Varaha Cave Temple

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Varaha Cave Temple, Tamil Nadu
Varaha Cave Temple / Wikimedia Commons, V.Sundar / CC BY SA 3.0
Mahabalipuram (ancient name – Mamallapuram) was flourishing port city of Pallava dynasty during the 7th – 9th centuries. In many respects Mamallapuram was the second capital of Pallavas next to Kanchipuram. This city at the second half of the 7th century experienced unprecedented flourishing of art and architecture, here were created multiple unique artworks. As far as we can judge now, artisans at Mamallapuram made courageous experiments, using the natural landscape to create striking, unusual monuments.

Numerous monuments of architecture and art in Mahabalipuram show gradual movement from rock-cut architecture to structural buildings. Varaha Cave Temple in this sense is one of the most primitive buildings in Mahabalipuram.

But don’t be deceived by the word "primitive" because Varaha Temple is far from being primitive – it is sophisticated, architecturally rich structure. This small temple is shaped in low rock outcropping, only a bit higher than the temple itself.

Sculptural group with Varaha, Varaha Cave Temple in Tamil Nadu
Sculptural group with Varaha / , Flickr / CC BY 2.0

Temple is entered through mandapa – beautiful verandah with two pillars and two semi-columns. All four contain doorkeepers – figures of horned lions at the bases of columns.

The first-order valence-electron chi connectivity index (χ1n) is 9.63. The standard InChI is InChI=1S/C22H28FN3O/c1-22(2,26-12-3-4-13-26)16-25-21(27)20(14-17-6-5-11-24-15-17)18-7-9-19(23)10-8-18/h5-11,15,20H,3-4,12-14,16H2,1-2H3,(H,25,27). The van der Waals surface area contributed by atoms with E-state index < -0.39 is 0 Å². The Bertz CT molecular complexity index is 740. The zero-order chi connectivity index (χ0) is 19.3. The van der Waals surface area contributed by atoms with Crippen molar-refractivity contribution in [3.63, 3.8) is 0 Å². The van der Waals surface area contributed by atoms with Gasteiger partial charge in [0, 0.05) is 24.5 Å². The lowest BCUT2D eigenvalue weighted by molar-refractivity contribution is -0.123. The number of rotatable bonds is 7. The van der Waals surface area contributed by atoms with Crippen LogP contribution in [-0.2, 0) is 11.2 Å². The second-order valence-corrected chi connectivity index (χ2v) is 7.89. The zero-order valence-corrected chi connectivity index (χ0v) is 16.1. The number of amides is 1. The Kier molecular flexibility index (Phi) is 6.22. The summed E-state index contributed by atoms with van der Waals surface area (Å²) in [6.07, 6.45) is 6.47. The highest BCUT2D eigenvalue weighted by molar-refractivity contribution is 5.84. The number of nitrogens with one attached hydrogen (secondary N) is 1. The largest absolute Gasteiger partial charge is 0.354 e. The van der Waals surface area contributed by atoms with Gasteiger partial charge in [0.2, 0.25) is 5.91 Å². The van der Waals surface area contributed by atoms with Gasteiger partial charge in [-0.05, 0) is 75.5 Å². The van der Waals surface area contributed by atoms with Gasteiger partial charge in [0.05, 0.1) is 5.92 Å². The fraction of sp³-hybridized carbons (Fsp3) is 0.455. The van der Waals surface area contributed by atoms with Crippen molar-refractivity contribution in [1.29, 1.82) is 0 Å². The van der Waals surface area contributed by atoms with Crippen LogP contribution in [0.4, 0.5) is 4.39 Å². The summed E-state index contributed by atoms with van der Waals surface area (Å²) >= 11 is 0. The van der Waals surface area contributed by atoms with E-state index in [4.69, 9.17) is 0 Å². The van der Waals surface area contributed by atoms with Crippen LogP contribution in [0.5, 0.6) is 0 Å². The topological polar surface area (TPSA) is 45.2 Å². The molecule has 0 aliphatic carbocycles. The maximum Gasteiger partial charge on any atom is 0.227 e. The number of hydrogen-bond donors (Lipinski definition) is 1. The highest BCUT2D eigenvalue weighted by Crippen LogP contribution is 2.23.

Entrance in the hall of temple is guarded by two gate keepers.

Side walls inside the temple are adorned with four large sculpted panels. Centrepiece of northern sculptural group is Varaha – avatar of Vishnu, similar to wild boar. Varaha holds up his wife Bhūmī – mother earth – he has saved her from Naga, the snake king. Southern sculpted panel shows Vishnu Trivikrama – as a dwarf with one foot on earth, another – in clouded sky. Third leg is on tyrant Bali, pushing him to underworld. Next to Vishnu stand Brahma, Shiva, Sun and the moon. Eastern panel shows goddess Lakshmi with two maidens and two elephants. Fourth panel shows goddess Durga standing on a lotus under umbrella.

Varaha Cave Temple is one of the greatest examples of Pallava art. It has been created during the reign of Narasimhavarman I Mahamalla (r. c. 630 – 668) and represents an early stage in Dravidian architecture with many elements of Buddhist design prevalent.

References

  1. Group of Monuments at Mahabalipuram, evaluation of advisory body, 1983.
  2. Varaha Mandapam, Mahabalipuram – Dream of Stones. Accessed on April 12, 2010.

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Varaha Cave Temple 12.618070, 80.192299 Varaha Cave Temple
Coordinates: 12.6179 N 80.1916 E
Categories: Hindu shrines, Rock cut temples and monasteries
Values: Art, Architecture, History, Archaeology
Rating: (1 / 5)
Address: Asia, India, Tamil Nadu, south of Chennai, Kanchipuram district, in Mamallapuram (Mahabalipuram) town, so called "hillock area"
Age: the late 7th century AD
Religion: Hindi
UNESCO World Heritage status: Part of "Group of Monuments at Mahabalipuram", 1984, No.249

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